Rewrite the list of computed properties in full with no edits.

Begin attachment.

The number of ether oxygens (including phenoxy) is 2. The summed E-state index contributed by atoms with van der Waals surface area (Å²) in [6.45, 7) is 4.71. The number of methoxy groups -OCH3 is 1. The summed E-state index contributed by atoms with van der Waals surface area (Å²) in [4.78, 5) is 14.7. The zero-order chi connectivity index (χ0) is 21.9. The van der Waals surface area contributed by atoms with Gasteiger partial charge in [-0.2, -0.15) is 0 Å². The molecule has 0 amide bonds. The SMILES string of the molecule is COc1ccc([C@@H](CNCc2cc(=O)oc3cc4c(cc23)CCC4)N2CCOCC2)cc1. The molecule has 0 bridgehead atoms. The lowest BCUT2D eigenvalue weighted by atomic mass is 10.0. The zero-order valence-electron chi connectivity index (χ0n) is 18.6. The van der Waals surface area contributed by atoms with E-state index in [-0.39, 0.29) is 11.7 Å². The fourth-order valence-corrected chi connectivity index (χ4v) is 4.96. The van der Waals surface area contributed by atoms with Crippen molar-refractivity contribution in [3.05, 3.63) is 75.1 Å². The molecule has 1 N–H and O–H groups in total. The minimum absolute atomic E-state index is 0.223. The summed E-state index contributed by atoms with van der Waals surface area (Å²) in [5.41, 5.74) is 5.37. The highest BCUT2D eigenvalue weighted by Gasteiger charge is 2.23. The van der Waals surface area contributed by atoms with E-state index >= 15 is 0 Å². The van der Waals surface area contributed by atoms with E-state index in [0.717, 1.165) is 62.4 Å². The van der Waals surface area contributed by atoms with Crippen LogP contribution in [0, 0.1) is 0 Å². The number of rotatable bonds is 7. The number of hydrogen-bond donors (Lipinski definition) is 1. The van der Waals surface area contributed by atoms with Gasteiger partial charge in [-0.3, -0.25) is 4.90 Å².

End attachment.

The number of ether oxygens (including phenoxy) is 2. The summed E-state index contributed by atoms with van der Waals surface area (Å²) in [6.45, 7) is 4.71. The number of methoxy groups -OCH3 is 1. The summed E-state index contributed by atoms with van der Waals surface area (Å²) in [4.78, 5) is 14.7. The zero-order chi connectivity index (χ0) is 21.9. The van der Waals surface area contributed by atoms with Gasteiger partial charge in [-0.2, -0.15) is 0 Å². The molecule has 0 amide bonds. The SMILES string of the molecule is COc1ccc([C@@H](CNCc2cc(=O)oc3cc4c(cc23)CCC4)N2CCOCC2)cc1. The molecule has 0 bridgehead atoms. The lowest BCUT2D eigenvalue weighted by atomic mass is 10.0. The zero-order valence-electron chi connectivity index (χ0n) is 18.6. The van der Waals surface area contributed by atoms with E-state index in [-0.39, 0.29) is 11.7 Å². The fourth-order valence-corrected chi connectivity index (χ4v) is 4.96. The van der Waals surface area contributed by atoms with Crippen molar-refractivity contribution in [3.05, 3.63) is 75.1 Å². The molecule has 1 N–H and O–H groups in total. The minimum absolute atomic E-state index is 0.223. The summed E-state index contributed by atoms with van der Waals surface area (Å²) in [5.41, 5.74) is 5.37. The highest BCUT2D eigenvalue weighted by Gasteiger charge is 2.23. The van der Waals surface area contributed by atoms with E-state index >= 15 is 0 Å². The van der Waals surface area contributed by atoms with E-state index in [0.717, 1.165) is 62.4 Å². The van der Waals surface area contributed by atoms with Crippen LogP contribution in [0, 0.1) is 0 Å². The number of rotatable bonds is 7. The number of hydrogen-bond donors (Lipinski definition) is 1. The van der Waals surface area contributed by atoms with Gasteiger partial charge in [-0.3, -0.25) is 4.90 Å².